In its decision, NEC said it had declined ANC’s request to withdraw Mr. Taylor because Mr. Taylor had refused to consent and sign the withdrawal form. NEC said the elections law requires the consent of the candidate before a withdrawal is affected. ANC aggressively disagrees and objects to NEC decision and interpretation of the law, and is exploring legal options to contest the decision. ANC says it cannot be forced to sponsor and field a candidate it no longer supports.

Lost Momentum After Dillon’s Victory

Although ANC expressed disappointment over NEC’s decision, Taylor’s decision not to withdraw made it difficult for the CPP to field a united candidate with the former ruling UP putting up Dabah Varplah as its candidate. The eventual backing of the CPP collaboration did little to sway voters that the CPP was serious about putting up a united front.

In the end, Watson, a lecturer at the Cuttington University (CU) emerged as the winner, obtaining 6,920 votes for 27.73 percent.  Ironically, Taylor, listed on the ballot as an ANC candidate finished second. Had the CPP held their nerves, they could have gathered more than 8,000 votes, just enough to win the county. Dabah obtained 3,291 votes for 13.19 percent while Taylor received 4,932 votes for 19.76 percent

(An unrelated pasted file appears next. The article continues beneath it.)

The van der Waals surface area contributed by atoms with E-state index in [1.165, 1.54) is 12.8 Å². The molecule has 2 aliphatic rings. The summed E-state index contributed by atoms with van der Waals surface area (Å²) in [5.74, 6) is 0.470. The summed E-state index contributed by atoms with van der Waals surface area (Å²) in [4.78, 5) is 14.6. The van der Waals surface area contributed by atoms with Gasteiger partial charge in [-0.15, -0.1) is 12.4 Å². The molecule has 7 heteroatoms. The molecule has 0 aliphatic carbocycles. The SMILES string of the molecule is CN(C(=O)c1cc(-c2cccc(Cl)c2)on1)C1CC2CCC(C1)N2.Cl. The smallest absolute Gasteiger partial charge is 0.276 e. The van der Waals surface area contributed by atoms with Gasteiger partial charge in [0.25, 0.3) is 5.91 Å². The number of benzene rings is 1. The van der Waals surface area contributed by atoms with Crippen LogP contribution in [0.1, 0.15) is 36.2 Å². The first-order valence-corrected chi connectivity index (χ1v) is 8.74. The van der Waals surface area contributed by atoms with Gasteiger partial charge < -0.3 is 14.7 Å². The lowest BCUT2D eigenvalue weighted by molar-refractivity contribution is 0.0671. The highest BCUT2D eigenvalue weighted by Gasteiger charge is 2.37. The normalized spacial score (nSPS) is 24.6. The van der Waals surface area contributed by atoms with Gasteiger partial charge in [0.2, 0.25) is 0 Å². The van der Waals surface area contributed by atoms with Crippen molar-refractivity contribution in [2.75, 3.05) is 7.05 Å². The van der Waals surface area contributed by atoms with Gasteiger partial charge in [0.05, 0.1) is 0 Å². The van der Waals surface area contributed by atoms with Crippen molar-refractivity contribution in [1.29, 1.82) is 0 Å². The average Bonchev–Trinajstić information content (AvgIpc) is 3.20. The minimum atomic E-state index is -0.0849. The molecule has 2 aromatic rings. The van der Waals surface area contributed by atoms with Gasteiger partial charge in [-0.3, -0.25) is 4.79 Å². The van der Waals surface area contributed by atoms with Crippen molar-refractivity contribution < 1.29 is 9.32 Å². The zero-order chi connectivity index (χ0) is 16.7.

The CPP’s failure to maintain the momentum following Abraham Darius Dillon’s important Montserrado County Senatorial by-elections has baffled many, coming in the midst of an economic meltdown and political uncertainty for the ruling CDC government.

In a year marred by the saga over the missing LD16 billion and the US$25 million mop-up money controversy, voters overwhelmingly gave Dillon victory with massive percentages in territories-controlled by the ruling party.

Urey, Cummings Feud

With the 2020 Mid Term and 2023 presidential and general elections on the horizon, time may be running out for the collaborating parties to put their acts together although a series of unfolding issues appear to be presenting more problems for the collaboration.

Key among them is what some political observers see as a brewing feud between the ALP leader, Urey and ANC leader Cummings. Urey has reportedly told some close aides that Cummings would never be President in Liberia, at least under his watch, a key reason why Mr. Urey is said to be holding on to the chairmanship of the CPP even though his term has expired. 

At the collaborative signing in February, the ALP’s political leader and standard-bearer was declared the first six-month rotating chairman and the agreement, stated that the four leaders were convinced that a fair, transparent and competitive democratic process is vital to Liberia’s long-term prosperity and security, recognizing the role of political parties as indispensable partners in national development as well as strengthening Liberia’s young democracy.